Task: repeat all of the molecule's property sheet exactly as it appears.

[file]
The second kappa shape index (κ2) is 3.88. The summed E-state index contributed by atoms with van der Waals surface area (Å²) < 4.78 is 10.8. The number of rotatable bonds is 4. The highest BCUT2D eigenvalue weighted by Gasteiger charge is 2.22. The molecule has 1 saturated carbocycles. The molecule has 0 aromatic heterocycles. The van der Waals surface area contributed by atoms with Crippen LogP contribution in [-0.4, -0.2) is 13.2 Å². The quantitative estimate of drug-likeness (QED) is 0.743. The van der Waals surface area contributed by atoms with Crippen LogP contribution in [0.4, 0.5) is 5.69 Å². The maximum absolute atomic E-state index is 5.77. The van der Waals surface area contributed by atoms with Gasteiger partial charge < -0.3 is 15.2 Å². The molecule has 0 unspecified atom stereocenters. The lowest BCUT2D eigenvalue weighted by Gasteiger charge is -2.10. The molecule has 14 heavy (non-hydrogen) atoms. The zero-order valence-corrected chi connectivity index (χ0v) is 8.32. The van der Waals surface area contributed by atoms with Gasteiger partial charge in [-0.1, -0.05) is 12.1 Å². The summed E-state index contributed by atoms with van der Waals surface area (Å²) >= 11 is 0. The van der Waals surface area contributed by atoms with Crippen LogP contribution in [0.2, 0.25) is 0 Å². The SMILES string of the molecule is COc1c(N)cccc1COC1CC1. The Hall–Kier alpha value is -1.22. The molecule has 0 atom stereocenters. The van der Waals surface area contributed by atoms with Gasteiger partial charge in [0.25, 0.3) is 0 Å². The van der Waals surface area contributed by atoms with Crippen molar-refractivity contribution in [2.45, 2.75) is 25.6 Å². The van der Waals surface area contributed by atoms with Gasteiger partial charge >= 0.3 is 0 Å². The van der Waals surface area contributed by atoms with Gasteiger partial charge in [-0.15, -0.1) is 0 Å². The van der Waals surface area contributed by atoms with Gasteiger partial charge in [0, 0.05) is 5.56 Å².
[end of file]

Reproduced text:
The second kappa shape index (κ2) is 3.88. The summed E-state index contributed by atoms with van der Waals surface area (Å²) < 4.78 is 10.8. The number of rotatable bonds is 4. The highest BCUT2D eigenvalue weighted by Gasteiger charge is 2.22. The molecule has 1 saturated carbocycles. The molecule has 0 aromatic heterocycles. The van der Waals surface area contributed by atoms with Crippen LogP contribution in [-0.4, -0.2) is 13.2 Å². The quantitative estimate of drug-likeness (QED) is 0.743. The van der Waals surface area contributed by atoms with Crippen LogP contribution in [0.4, 0.5) is 5.69 Å². The maximum absolute atomic E-state index is 5.77. The van der Waals surface area contributed by atoms with Gasteiger partial charge < -0.3 is 15.2 Å². The molecule has 0 unspecified atom stereocenters. The lowest BCUT2D eigenvalue weighted by Gasteiger charge is -2.10. The molecule has 14 heavy (non-hydrogen) atoms. The zero-order valence-corrected chi connectivity index (χ0v) is 8.32. The van der Waals surface area contributed by atoms with Gasteiger partial charge in [-0.1, -0.05) is 12.1 Å². The summed E-state index contributed by atoms with van der Waals surface area (Å²) >= 11 is 0. The van der Waals surface area contributed by atoms with Crippen LogP contribution in [0.2, 0.25) is 0 Å². The SMILES string of the molecule is COc1c(N)cccc1COC1CC1. The Hall–Kier alpha value is -1.22. The molecule has 0 atom stereocenters. The van der Waals surface area contributed by atoms with Gasteiger partial charge in [0.25, 0.3) is 0 Å². The van der Waals surface area contributed by atoms with Crippen molar-refractivity contribution in [2.45, 2.75) is 25.6 Å². The van der Waals surface area contributed by atoms with Gasteiger partial charge >= 0.3 is 0 Å². The van der Waals surface area contributed by atoms with Gasteiger partial charge in [-0.15, -0.1) is 0 Å². The van der Waals surface area contributed by atoms with Gasteiger partial charge in [0, 0.05) is 5.56 Å².